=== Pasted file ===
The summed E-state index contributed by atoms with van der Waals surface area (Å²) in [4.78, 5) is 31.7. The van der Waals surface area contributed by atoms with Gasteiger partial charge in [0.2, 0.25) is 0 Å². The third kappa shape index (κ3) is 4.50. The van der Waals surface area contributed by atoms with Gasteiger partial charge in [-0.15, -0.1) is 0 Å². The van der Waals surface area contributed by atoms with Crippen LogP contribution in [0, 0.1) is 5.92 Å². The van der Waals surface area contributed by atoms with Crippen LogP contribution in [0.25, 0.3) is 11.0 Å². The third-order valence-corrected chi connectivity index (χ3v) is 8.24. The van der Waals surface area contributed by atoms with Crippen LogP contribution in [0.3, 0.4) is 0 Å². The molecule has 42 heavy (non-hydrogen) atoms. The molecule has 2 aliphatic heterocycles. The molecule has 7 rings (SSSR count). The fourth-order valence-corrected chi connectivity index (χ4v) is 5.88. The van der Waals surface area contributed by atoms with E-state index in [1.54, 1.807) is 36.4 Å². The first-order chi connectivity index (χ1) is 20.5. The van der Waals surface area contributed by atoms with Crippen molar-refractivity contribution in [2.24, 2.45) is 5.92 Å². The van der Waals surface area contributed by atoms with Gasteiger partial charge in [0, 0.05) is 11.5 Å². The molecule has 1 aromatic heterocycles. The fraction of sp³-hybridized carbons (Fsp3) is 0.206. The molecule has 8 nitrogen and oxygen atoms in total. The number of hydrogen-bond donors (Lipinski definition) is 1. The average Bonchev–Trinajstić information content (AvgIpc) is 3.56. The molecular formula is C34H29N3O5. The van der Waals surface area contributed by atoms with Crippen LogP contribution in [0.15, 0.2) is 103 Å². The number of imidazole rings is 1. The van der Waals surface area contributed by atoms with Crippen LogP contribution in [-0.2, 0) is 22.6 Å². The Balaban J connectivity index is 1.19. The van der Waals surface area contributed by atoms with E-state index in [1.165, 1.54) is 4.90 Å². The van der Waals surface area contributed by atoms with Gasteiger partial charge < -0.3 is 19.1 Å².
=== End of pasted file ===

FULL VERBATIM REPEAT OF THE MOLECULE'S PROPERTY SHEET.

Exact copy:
The summed E-state index contributed by atoms with van der Waals surface area (Å²) in [4.78, 5) is 31.7. The van der Waals surface area contributed by atoms with Gasteiger partial charge in [0.2, 0.25) is 0 Å². The third kappa shape index (κ3) is 4.50. The van der Waals surface area contributed by atoms with Gasteiger partial charge in [-0.15, -0.1) is 0 Å². The van der Waals surface area contributed by atoms with Crippen LogP contribution in [0, 0.1) is 5.92 Å². The van der Waals surface area contributed by atoms with Crippen LogP contribution in [0.25, 0.3) is 11.0 Å². The third-order valence-corrected chi connectivity index (χ3v) is 8.24. The van der Waals surface area contributed by atoms with Crippen LogP contribution in [0.3, 0.4) is 0 Å². The molecule has 42 heavy (non-hydrogen) atoms. The molecule has 2 aliphatic heterocycles. The molecule has 7 rings (SSSR count). The fourth-order valence-corrected chi connectivity index (χ4v) is 5.88. The van der Waals surface area contributed by atoms with E-state index in [1.54, 1.807) is 36.4 Å². The first-order chi connectivity index (χ1) is 20.5. The van der Waals surface area contributed by atoms with Crippen molar-refractivity contribution in [2.24, 2.45) is 5.92 Å². The van der Waals surface area contributed by atoms with Gasteiger partial charge in [0, 0.05) is 11.5 Å². The molecule has 1 aromatic heterocycles. The fraction of sp³-hybridized carbons (Fsp3) is 0.206. The molecule has 8 nitrogen and oxygen atoms in total. The number of hydrogen-bond donors (Lipinski definition) is 1. The average Bonchev–Trinajstić information content (AvgIpc) is 3.56. The molecular formula is C34H29N3O5. The van der Waals surface area contributed by atoms with Crippen LogP contribution in [0.15, 0.2) is 103 Å². The number of imidazole rings is 1. The van der Waals surface area contributed by atoms with Crippen LogP contribution in [-0.2, 0) is 22.6 Å². The Balaban J connectivity index is 1.19. The van der Waals surface area contributed by atoms with E-state index in [1.165, 1.54) is 4.90 Å². The van der Waals surface area contributed by atoms with Gasteiger partial charge < -0.3 is 19.1 Å².